Master Teacher Monday is a series highlighting educators who have earned the designation of ‘master teacher’ through Texas’ Teacher Incentive Allotment (TIA). TIA encourages school districts to locally develop multi-measure evaluation systems to reward and retain their most effective teachers. Those earning the ‘master teacher’ designation rank in the top 5% of educators in the entire state!
As a child, Shakaya Hendricks would play school every summer, always drawn to the role of teacher. Destined for the classroom, she began as a cafeteria worker and, today has a career in education and earned TEA’s master teacher designation. Now she is staying “true to her craft” as a 3rd grade teacher while earning nearly six figures.
Read Ms. Hendrick’s Q&A below.
Tell us a little about your life and career journey.
My journey into education was very much unexpected. After graduating high school, I attended college, but I did not know how college worked. I say this because my parents were not college graduates at the time. So when I first attended college, I chose a major that was not for me, and instead of simply changing majors, which I did not know I could do, I quit.
I believe teaching was always for me, because every summer I played school and, of course, I was the teacher. At the end of the school year, when teachers were cleaning out their classrooms, I would come home with a backpack full of worksheets ready to get my “summer job” started.
Why did you get into education?
I have two daughters now, but at the time I only had my oldest daughter, and because of her I needed a job where I could only work school hours. I took a job with a temporary agency that was for the school cafeteria, and I loved it! Just being around all the kids and speaking and smiling with them was great! From there, I was asked to do tutorials, and not too long afterward, I was offered a paraprofessional position. I then decided to go back to school to become a teacher.
How has being recognized and rewarded as a master teacher impacted your life?
To be recognized as a master teacher is amazing. I never thought of being recognized for doing my job. It is always amazing when something is seen in you that you don’t see in yourself. The old saying still goes, teachers are not in it for the money and that is still my sentiment. I am still going to go in every day doing what I love and giving it my all. I will say that this gives me reassurance that I am growing as a teacher and making a difference in my student’s education and lives. This also solidifies the effort I put in and that my students are retaining the information being taught. This for me is the reward. I would not be considered a master teacher without my students' hard work as well.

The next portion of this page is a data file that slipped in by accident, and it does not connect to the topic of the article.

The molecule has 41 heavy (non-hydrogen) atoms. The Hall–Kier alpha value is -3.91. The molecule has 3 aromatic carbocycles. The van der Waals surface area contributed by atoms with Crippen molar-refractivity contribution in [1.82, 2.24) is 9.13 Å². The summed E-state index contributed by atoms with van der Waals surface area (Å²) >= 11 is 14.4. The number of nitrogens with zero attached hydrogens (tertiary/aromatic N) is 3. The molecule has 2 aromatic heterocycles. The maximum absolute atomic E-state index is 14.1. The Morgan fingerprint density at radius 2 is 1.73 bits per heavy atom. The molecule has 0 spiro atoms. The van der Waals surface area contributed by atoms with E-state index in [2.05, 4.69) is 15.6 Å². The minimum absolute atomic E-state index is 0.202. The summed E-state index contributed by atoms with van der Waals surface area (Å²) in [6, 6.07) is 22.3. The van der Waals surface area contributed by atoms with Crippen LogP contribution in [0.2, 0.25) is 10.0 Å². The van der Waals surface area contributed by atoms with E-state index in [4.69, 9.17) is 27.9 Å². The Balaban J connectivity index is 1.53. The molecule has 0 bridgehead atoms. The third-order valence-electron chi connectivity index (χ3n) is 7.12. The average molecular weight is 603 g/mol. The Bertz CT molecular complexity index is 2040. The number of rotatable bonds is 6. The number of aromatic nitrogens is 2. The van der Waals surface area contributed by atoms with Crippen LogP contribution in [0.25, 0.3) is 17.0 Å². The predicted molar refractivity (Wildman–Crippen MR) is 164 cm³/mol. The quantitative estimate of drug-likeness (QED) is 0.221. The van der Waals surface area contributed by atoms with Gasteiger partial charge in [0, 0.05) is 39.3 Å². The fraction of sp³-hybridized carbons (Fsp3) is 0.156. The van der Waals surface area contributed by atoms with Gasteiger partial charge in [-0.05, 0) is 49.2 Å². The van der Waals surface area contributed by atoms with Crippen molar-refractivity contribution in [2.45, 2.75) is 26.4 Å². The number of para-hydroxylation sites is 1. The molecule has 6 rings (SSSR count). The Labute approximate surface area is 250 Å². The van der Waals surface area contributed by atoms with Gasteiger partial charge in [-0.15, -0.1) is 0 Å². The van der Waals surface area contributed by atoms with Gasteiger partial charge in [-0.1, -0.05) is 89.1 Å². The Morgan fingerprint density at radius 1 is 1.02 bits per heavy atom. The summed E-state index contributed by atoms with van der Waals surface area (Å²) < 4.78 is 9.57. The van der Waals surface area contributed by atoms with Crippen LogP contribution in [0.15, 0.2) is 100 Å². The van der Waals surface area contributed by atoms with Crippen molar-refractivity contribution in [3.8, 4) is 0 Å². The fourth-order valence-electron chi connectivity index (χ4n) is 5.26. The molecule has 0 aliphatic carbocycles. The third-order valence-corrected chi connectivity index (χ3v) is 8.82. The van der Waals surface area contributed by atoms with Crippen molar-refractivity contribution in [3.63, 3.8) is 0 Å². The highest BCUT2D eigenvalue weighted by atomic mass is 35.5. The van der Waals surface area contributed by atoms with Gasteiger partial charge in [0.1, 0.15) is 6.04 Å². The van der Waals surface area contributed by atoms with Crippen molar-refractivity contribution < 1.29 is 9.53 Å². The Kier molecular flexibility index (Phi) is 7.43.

What is a classroom experience or specific student that has stuck with you?
I know this may sound cliche, but I have to say I have had a great bunch of kids since my very first year. There is truly something special to love about each and every one of them. Some of them were super sweet, super smart, super caring, super artistic, super talkative, natural leaders, or we ended up having that unspoken bond that we both needed.
A funny thing happened just this week. I have a little girl that sits fairly close to me, and as I am standing at my podium getting ready to start my lesson, mumbling to myself, “where’s that paper?”, she picked it up and passed it right to me. She did not say, “Is this it?”, she just knew. I couldn't do anything but hug her; she has definitely been my sidekick this year.
What is your advice to someone interested in becoming a high-performing educator?
My advice to anyone interested in becoming a high-performing educator would be to remain true to your craft. You have to be dedicated and adaptable and give 110% daily. You are definitely going to have to work harder than your students. When teaching them, talk to them in the language they can understand and then bring it back to the academic vocabulary. It’s not about how much you know; it's about how much you can get them to understand. Show them love and encouragement, and make all the lessons the most exciting thing you have ever taught!
When you enter that building, your focus has to be on them. Be personal with them, love them, and make your room a comfortable learning environment. Make sure you are emphasizing growth from any learning mistakes. Remember you are building relationships, as well as treating them as family. Your room is like a home where there is love and honesty, and every day is a new day. Celebrate the small steps as well as the big ones. Always be a listening ear for all matters and be open-minded. All kids are different, cater to their individual needs, and find “that” something that makes them unique.